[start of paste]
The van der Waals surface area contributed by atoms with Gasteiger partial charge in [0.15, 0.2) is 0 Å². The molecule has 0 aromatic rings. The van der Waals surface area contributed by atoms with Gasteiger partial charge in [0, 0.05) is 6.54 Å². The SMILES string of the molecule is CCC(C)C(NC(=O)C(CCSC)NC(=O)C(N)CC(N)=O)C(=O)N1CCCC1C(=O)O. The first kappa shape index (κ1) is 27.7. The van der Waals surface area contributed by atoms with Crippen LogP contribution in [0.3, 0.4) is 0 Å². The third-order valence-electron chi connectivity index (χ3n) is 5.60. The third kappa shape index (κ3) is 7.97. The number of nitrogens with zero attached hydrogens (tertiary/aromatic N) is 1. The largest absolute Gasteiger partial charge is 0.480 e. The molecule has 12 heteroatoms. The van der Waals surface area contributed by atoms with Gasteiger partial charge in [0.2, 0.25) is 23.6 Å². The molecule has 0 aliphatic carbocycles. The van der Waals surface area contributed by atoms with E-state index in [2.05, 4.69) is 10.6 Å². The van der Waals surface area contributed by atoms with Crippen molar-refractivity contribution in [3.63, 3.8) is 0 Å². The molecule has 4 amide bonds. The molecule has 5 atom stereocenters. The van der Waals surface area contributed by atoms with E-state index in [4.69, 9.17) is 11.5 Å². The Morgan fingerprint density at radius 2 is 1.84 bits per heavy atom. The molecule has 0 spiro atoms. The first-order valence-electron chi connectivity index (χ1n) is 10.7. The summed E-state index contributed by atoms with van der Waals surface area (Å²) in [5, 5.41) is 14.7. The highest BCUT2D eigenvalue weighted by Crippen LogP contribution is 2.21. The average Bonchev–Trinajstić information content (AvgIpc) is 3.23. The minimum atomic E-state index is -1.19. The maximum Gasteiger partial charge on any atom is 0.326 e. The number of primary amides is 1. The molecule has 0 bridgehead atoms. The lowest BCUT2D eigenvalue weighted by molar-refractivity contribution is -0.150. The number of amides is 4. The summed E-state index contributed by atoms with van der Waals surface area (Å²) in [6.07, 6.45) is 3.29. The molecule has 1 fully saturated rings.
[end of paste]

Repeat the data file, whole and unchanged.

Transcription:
The van der Waals surface area contributed by atoms with Gasteiger partial charge in [0.15, 0.2) is 0 Å². The molecule has 0 aromatic rings. The van der Waals surface area contributed by atoms with Gasteiger partial charge in [0, 0.05) is 6.54 Å². The SMILES string of the molecule is CCC(C)C(NC(=O)C(CCSC)NC(=O)C(N)CC(N)=O)C(=O)N1CCCC1C(=O)O. The first kappa shape index (κ1) is 27.7. The van der Waals surface area contributed by atoms with Crippen LogP contribution in [0.3, 0.4) is 0 Å². The third-order valence-electron chi connectivity index (χ3n) is 5.60. The third kappa shape index (κ3) is 7.97. The number of nitrogens with zero attached hydrogens (tertiary/aromatic N) is 1. The largest absolute Gasteiger partial charge is 0.480 e. The molecule has 12 heteroatoms. The van der Waals surface area contributed by atoms with Gasteiger partial charge in [0.2, 0.25) is 23.6 Å². The molecule has 0 aliphatic carbocycles. The van der Waals surface area contributed by atoms with E-state index in [2.05, 4.69) is 10.6 Å². The van der Waals surface area contributed by atoms with Crippen molar-refractivity contribution in [3.63, 3.8) is 0 Å². The molecule has 4 amide bonds. The molecule has 5 atom stereocenters. The van der Waals surface area contributed by atoms with E-state index in [4.69, 9.17) is 11.5 Å². The Morgan fingerprint density at radius 2 is 1.84 bits per heavy atom. The molecule has 0 spiro atoms. The first-order valence-electron chi connectivity index (χ1n) is 10.7. The summed E-state index contributed by atoms with van der Waals surface area (Å²) in [5, 5.41) is 14.7. The highest BCUT2D eigenvalue weighted by Crippen LogP contribution is 2.21. The average Bonchev–Trinajstić information content (AvgIpc) is 3.23. The minimum atomic E-state index is -1.19. The maximum Gasteiger partial charge on any atom is 0.326 e. The number of primary amides is 1. The molecule has 0 bridgehead atoms. The lowest BCUT2D eigenvalue weighted by molar-refractivity contribution is -0.150. The number of amides is 4. The summed E-state index contributed by atoms with van der Waals surface area (Å²) in [6.07, 6.45) is 3.29. The molecule has 1 fully saturated rings.